Oh, I don't know if this is the weirdest one. But right now he's playing the oud. I think it's a--

I'm not familiar.

...Turkish instrument, maybe? I don't know, I don't want to get that wrong, but it's kind of like pear shaped a little bit. And then it has the same strings as like, the same number of strings as a guitar, but like, every string is doubled. So it sounds more full, Iand I think it was one of the first stringed instruments ever. But it's really cool. It's a sick instrument.

I love that. So are you just dabbling in all the instruments all the time?

I don't have as many, I have a ukulele guitar. I played drums for a hot second, like for a year. Then I sold my drum set to get an electric guitar. And of course, piano and I actually bought something called a "guitalele" which is like a ukulele but with six strings. So it's a little different. Yeah, I like to find stuff.

That's awesome. So now are you going to keep your dad's legacy going? Just wherever you go, just pick up whatever instrument looks strange and intriguing.

Yeah, I've kind of been wanting to get into like, the saxophone or the trumpet. I feel like that's the sort of class of instruments I haven't touched at all. I think that would be really fun to learn how to do.

I'm a sucker--if there's any horn on any song, I instantly am already in love with it. No pressure, but that's a fantastic move. Is there a band or is there an artist that when you were younger, you know, surrounded by music, but you saw someone and you said, "Oh, that's just that's what I should be doing. That could be me."

Yeah, I've always been really inspired by Taylor Swift. She's on my wall over here. The image is mirrored, so I keep pointing the wrong way. But yeah, she's an incredible songwriter. She was the person to get me into, "Oh, I can also write songs." I think the first time I saw a band live, I think it was one of my first concerts too, where I was just super blown away was Paramore. I was all the way up in the nosebleeds and I still sort of like taken away and I was like, I want to do that. I want to be on the stage. It looks really fun and amazing. Yeah.

Since you're looking forward to that big stage show, have you been practicing? Do you have your like Haley Paramore vibe that you're going to be busting out as soon as we can see you live on stage?

I'm working on it--haven't quite I think, stage presence is something that I definitely have to work on. Before the pandemic, I was just playing basement shows, which are very cramped. Not a lot of room to wiggle and dance around. I would also always be playing the keyboard while I was playing music with my band. But yeah, for tour I definitely want to just take the mic off the stand and run around the stage. Yeah, I have some bangers comin'. I can't wait to play them onstage. It's gonna be really fun.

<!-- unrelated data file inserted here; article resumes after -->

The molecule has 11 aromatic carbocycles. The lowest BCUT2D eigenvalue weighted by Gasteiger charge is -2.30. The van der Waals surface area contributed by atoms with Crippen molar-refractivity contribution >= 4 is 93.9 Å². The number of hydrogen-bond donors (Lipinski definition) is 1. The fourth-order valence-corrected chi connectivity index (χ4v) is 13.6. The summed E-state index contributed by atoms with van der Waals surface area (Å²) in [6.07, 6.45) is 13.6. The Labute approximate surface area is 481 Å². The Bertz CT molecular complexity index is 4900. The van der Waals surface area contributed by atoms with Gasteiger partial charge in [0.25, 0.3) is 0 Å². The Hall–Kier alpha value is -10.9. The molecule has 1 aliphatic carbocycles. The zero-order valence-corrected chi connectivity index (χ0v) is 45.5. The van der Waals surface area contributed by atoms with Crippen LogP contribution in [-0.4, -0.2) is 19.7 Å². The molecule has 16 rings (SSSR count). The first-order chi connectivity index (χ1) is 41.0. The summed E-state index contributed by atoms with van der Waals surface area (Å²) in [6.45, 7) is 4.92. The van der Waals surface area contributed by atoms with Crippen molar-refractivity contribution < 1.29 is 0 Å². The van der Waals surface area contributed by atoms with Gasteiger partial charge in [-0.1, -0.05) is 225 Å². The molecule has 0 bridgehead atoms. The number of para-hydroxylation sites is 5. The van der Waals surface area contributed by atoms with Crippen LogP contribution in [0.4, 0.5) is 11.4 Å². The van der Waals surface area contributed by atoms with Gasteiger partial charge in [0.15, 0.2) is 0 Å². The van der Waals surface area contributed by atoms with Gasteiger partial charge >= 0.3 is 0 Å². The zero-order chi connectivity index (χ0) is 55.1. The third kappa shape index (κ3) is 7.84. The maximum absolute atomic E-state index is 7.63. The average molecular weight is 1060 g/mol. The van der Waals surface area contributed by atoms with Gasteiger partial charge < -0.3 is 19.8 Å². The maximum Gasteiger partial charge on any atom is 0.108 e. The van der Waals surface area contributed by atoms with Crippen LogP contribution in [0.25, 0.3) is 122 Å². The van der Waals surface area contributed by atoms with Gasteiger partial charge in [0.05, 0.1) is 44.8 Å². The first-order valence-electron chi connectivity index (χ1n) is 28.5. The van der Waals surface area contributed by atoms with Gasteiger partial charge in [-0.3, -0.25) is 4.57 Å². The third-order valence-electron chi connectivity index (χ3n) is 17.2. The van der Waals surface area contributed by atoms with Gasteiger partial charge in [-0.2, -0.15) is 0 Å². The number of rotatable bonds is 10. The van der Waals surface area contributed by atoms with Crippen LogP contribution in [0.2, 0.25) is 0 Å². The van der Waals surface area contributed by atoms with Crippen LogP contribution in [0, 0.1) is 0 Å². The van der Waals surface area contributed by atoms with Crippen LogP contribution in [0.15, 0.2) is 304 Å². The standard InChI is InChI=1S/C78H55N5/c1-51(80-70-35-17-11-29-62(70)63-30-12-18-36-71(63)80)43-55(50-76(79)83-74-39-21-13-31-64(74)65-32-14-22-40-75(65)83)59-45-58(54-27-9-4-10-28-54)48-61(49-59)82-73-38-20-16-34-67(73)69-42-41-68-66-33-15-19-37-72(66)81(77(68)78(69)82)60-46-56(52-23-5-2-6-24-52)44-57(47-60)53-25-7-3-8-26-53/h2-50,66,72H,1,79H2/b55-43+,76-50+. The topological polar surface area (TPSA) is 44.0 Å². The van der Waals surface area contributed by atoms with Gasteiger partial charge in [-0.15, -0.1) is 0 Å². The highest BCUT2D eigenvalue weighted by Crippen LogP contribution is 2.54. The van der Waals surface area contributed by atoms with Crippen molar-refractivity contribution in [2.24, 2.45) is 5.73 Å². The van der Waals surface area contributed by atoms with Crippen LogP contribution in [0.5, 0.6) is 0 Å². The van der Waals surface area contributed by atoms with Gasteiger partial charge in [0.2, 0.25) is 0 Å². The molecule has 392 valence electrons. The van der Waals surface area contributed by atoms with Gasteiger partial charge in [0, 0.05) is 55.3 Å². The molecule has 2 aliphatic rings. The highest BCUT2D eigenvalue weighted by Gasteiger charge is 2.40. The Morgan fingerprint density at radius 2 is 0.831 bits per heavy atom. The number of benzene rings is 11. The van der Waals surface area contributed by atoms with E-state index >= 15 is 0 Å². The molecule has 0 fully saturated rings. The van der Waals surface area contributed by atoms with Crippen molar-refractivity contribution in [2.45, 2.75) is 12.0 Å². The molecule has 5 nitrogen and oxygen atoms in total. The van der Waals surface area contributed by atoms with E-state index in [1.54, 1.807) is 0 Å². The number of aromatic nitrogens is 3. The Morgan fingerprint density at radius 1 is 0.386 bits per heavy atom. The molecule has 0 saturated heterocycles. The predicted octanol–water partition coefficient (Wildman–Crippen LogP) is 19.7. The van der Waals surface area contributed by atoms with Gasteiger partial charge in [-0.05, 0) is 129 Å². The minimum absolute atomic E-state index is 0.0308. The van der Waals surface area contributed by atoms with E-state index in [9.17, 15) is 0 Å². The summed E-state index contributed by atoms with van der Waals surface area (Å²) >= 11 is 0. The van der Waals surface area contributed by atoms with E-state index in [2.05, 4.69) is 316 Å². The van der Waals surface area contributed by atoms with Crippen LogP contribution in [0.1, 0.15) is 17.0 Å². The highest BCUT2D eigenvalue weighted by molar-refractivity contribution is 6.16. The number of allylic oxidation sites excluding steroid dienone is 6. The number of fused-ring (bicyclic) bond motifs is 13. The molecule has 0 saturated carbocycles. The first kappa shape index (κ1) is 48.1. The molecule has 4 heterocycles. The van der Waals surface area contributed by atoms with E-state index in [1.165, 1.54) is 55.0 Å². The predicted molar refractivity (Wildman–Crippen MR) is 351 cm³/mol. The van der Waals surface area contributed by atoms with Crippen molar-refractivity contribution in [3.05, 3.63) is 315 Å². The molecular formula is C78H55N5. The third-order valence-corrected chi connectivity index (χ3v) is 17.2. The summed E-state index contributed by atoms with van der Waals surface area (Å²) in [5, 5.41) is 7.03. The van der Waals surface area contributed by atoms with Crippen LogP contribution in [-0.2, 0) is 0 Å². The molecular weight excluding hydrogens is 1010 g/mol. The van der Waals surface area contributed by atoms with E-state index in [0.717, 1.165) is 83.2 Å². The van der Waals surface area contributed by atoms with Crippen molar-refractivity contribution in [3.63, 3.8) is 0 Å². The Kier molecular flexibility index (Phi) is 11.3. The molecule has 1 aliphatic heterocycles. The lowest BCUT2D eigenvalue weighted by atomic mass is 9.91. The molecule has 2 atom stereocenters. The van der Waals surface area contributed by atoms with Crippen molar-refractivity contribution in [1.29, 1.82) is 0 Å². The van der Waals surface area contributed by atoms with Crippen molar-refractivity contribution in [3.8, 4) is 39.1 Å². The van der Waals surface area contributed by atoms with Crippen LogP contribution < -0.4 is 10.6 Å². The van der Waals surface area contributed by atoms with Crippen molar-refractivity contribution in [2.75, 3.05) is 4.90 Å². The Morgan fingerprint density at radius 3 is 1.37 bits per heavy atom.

I'm so desperate for a live show that I am just waiting for everyone to get back on tour so we can all go and you can dance on stage. I can dance in the audience. We can all have a lovely time.

Oh, I have a virtual show actually, on March 25. We're opening for Peach Pit on Bandsintown. So that'll be a fun show. I'm playing with an actual band so it'll be not quite the same.

So we get a tease.

Yeah. Without an audience.

Well, you mentioned that you've got some some bangers on the way and I read in an interview that you like sad songs, but you'd like them to sound happy. Kind of like the sad bangers and--I also enjoy dancing while crying. That's the ultimate if a song can do that. So I was curious what your ultimate sad banger is--what do you put on when you need to cry but you also need to dance it out?

Ooh, that's a good one. I feel like Caroline Polachek, "So Hot You're Hurting My Feelings" is my sad banger because you can dance to it and you can also just be like, [sings] "Cry on the dance floor." Yeah.

Space Girl

Perfect choice. So we do have some recorded songs that you can enjoy, part of The Current's virtual session. One of those is is your big hit, the virtual--the viral sensation, I should say, "Space Girl". I've been playing it, loving it. But I was talking with a friend the other day because there's lots of talk about space and Mars, and I want to know, if you could have the choice, and somebody offered you the opportunity to go to space, would you?

So space actually terrifies me. I think it's just--yeah, I don't know, just watching movies about space and learning about what happens in space just kind of makes me very scared. But I think--

I feel you, I would be the girl that they would send to try and fix something and I'd be like, "Guys, I'm inexperienced. I don't really know where where the things are." And they'd be like, "Oh, just go out there. It's easy. And then a meteor would come and I'm lost." That's what I picture.

Yeah, and like black holes? No, absolutely not.

That's why we can have lovely songs about space and intergalactic love.

Yeah.

Well, thank you so much for making some time Francis and for chatting with us. I just wish you the best of luck with the rest of the school year and we look forward to hearing some more new music from you.

Yeah, thank you so much for having me. It's been a pleasure.

Songs Played

00:06 Space Girl
17:10 cry inside my car
20:23 Build Me Up Buttercup
23:48 Frankenstein Wannabe

Credits

Host - Jade
Digital Producer - Jesse Wiza
Producer - Derrick Stevens
Technical Director - Eric Romani